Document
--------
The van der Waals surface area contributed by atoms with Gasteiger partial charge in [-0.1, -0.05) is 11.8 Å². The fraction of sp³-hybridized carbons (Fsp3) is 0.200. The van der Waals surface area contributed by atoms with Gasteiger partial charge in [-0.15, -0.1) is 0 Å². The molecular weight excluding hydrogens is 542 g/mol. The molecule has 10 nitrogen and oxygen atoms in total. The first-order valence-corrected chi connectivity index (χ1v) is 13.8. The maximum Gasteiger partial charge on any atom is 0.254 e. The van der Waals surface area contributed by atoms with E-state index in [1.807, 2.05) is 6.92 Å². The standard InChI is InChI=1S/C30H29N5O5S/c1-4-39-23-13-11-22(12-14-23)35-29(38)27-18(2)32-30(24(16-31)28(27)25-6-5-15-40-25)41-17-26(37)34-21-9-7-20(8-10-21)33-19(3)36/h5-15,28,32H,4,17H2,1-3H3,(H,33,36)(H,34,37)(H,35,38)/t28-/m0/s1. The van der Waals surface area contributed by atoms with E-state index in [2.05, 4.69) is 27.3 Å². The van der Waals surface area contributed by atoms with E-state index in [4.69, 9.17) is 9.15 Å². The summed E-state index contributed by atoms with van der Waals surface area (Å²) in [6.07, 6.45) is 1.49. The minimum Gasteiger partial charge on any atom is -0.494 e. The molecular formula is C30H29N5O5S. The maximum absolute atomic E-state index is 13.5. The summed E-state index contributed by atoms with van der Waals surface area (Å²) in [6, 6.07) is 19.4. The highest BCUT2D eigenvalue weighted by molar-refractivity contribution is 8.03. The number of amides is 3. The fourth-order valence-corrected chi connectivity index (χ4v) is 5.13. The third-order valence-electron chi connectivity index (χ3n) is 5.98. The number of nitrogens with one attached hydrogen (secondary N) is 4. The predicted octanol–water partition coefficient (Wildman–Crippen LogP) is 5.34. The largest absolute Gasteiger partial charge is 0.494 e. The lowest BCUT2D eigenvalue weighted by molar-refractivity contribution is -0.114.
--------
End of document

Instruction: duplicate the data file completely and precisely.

The van der Waals surface area contributed by atoms with Gasteiger partial charge in [-0.1, -0.05) is 11.8 Å². The fraction of sp³-hybridized carbons (Fsp3) is 0.200. The van der Waals surface area contributed by atoms with Gasteiger partial charge in [-0.15, -0.1) is 0 Å². The molecular weight excluding hydrogens is 542 g/mol. The molecule has 10 nitrogen and oxygen atoms in total. The first-order valence-corrected chi connectivity index (χ1v) is 13.8. The maximum Gasteiger partial charge on any atom is 0.254 e. The van der Waals surface area contributed by atoms with E-state index in [1.807, 2.05) is 6.92 Å². The standard InChI is InChI=1S/C30H29N5O5S/c1-4-39-23-13-11-22(12-14-23)35-29(38)27-18(2)32-30(24(16-31)28(27)25-6-5-15-40-25)41-17-26(37)34-21-9-7-20(8-10-21)33-19(3)36/h5-15,28,32H,4,17H2,1-3H3,(H,33,36)(H,34,37)(H,35,38)/t28-/m0/s1. The van der Waals surface area contributed by atoms with E-state index in [2.05, 4.69) is 27.3 Å². The van der Waals surface area contributed by atoms with E-state index in [4.69, 9.17) is 9.15 Å². The summed E-state index contributed by atoms with van der Waals surface area (Å²) in [6.07, 6.45) is 1.49. The minimum Gasteiger partial charge on any atom is -0.494 e. The molecular formula is C30H29N5O5S. The maximum absolute atomic E-state index is 13.5. The summed E-state index contributed by atoms with van der Waals surface area (Å²) in [6, 6.07) is 19.4. The highest BCUT2D eigenvalue weighted by molar-refractivity contribution is 8.03. The number of amides is 3. The fourth-order valence-corrected chi connectivity index (χ4v) is 5.13. The third-order valence-electron chi connectivity index (χ3n) is 5.98. The number of nitrogens with one attached hydrogen (secondary N) is 4. The predicted octanol–water partition coefficient (Wildman–Crippen LogP) is 5.34. The largest absolute Gasteiger partial charge is 0.494 e. The lowest BCUT2D eigenvalue weighted by molar-refractivity contribution is -0.114.